FIRST Guidelines to Improve Muscular STRENGTH

In my last post, I wrote about using the FIRST guidelines for improving muscular endurance.  Now we’ll focus on improving muscular strength.  Muscle strength is defined as “the ability to exert a maximal amount of force for a short period of time“.

We all need muscle strength for most activities of daily living.  Lifting the groceries, picking up your child, or housework.  If you’re interested in improving your muscle strength, you can easily create a program following these guidelines.

FIRST guidelines for Improving Muscular Strength

Frequency:  When you strength train at a high intensity, it causes considerable microtrauma to the tissue which usually takes about 72 hours for recovery.  If you perform total-body workouts, two sessions per week would be advised.  If you like to do split routines, be sure to take at least 72 hours between workouts for the same muscles.  An example of a split routine would be to work chest, shoulders, and triceps on Mon and Thurs; Tues and Fridays work the upper back and biceps; Wed and Saturdays would be legs and trunk.  *Please note that the 72 hour waiting period is recommended when you are strength training at a high intensity using close to your maximum resistance*

Intensity:  In the beginning stages of training for strength, you can be successful using a wide range of weightloads.  However, for the best strength improvement, it’s advised to use weightloads between 80-90% of your max resistance.  Performing one to three reps with more than 90% of your max is very effective for developing strength, but this isn’t recommended for the average person.

Repetitions:  Training for muscular strength requires fewer reps than when training for muscular endurance.  When using higher weightloads, you aren’t able to perform as many reps.  In most cases it is suggested to complete four to six repetitions to improve muscular strength.  When you can complete 7 reps, it’s time to increase the weight by about 5%.

Sets:  Improvements in muscular strength can be gained with both single-set or multiple-set training.  It’s a good idea to start with one hard set of each exercise and increase when you feel comfortable.  Muscular strength programs typically do not go beyond 3-4 sets of each exercise.  Keep in mind that longer rest periods are needed in between sets.  Two to five minutes of recovery are advised between sets of the same exercise which means workouts will take longer.  Luckily, single-set programs can be just as effective for improving strength.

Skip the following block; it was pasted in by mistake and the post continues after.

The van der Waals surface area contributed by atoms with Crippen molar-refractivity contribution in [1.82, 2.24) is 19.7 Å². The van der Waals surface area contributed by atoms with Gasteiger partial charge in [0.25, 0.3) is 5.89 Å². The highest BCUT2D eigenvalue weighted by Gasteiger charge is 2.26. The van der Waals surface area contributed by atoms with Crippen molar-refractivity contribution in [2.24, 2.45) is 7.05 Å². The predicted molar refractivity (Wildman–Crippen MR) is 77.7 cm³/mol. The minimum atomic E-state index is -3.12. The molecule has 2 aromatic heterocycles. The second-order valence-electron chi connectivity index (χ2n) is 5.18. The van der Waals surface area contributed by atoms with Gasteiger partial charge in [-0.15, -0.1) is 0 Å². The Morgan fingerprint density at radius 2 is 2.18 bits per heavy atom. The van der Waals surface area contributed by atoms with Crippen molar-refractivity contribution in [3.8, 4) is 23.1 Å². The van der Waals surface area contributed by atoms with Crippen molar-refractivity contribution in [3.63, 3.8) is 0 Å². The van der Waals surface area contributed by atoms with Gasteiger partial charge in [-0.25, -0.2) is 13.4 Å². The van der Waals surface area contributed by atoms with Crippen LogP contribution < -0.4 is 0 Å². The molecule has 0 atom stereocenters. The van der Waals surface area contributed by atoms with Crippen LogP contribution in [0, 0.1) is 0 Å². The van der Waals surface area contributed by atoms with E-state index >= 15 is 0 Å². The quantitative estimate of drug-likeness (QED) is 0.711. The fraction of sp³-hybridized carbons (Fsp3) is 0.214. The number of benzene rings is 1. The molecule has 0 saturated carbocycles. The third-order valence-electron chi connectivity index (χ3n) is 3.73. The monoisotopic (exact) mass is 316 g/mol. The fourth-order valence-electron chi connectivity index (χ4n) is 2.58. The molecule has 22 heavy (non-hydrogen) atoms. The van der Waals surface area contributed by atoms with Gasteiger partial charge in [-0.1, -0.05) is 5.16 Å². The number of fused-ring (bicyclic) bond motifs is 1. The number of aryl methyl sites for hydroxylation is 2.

Type:  As with training for muscular endurance there are several options for muscular strength training.  Although, free weights and standard machine exercises are favored when your goal is to develop more strength.

Increases in muscular strength coincide with increases in muscular endurance, but it’s more important to focus on training intensity when your goal is to improve strength.  Split routines or total body strength training routines are both effective.  It’s mostly a matter of preference and lifestyle.

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The progress one makes varies from person to person.  It’s not realistic to automatically increase your workload each week.  If your repetition range is 4-6 per set, once you can complete 6 reps with proper technique you can then increase the weight by about 5%.  Then start back at 4 reps and work up to 6 reps.

Using these guidelines is a very efficient way to improve muscular strength.  Both muscular endurance and muscular strength are important for overall physical fitness.  The FIRST guidelines are fairly easy to follow and can be very helpful when creating your program.

Do you prefer total body training or a split routine?


Guidelines for Improving Muscular ENDURANCE

When creating a resistance training program, you can use the FIRST acronym as a guide:  frequency, intensity, repetitions, sets, and type of exercise.  Using these five essential factors can help you easily develop a workout plan to help reach your goals.

The purpose of this post is to discuss how to use the FIRST guidelines for improving muscular endurance.  Muscular endurance is defined as “the ability of a muscle or a group of muscles to repeatedly exert force against resistance“.  Muscular endurance is usually determined by an increase number of repetitions completed with slightly less than your maximum resistance.  In my next post, I’ll focus on guidelines for improving muscular strength.

Common training plans for muscular endurance focus on a total-body workout consisting of exercises for the larger muscle groups of the legs, then the trunk, and ending with the upper body and arms.

FIRST Guidelines for Improving Muscular Endurance

Frequency:  During the first few months of a typical strength-training program, two or three workouts a week seem to be equally effective for developing muscular fitness.  But, as you advance and get at higher training levels, you’ll need more time to recover between sessions.  Proper recovery time is crucial.  Three training sessions a week is sufficient for improving muscular endurance, but if you cannot complete the same or more reps at your next session the frequency of your training should be reduced to twice per week.

Intensity:  One of the goals of training for muscular endurance is to work the muscles that you are focusing on to fatigue.  For most people, this is about 12-16 controlled reps.  Typically, 12 repetitions can be done with about 70% of max resistance and 16 reps with about 60% max resistance.  For that reason, the recommended training intensity for muscular endurance is between 60-70% of your max resistance.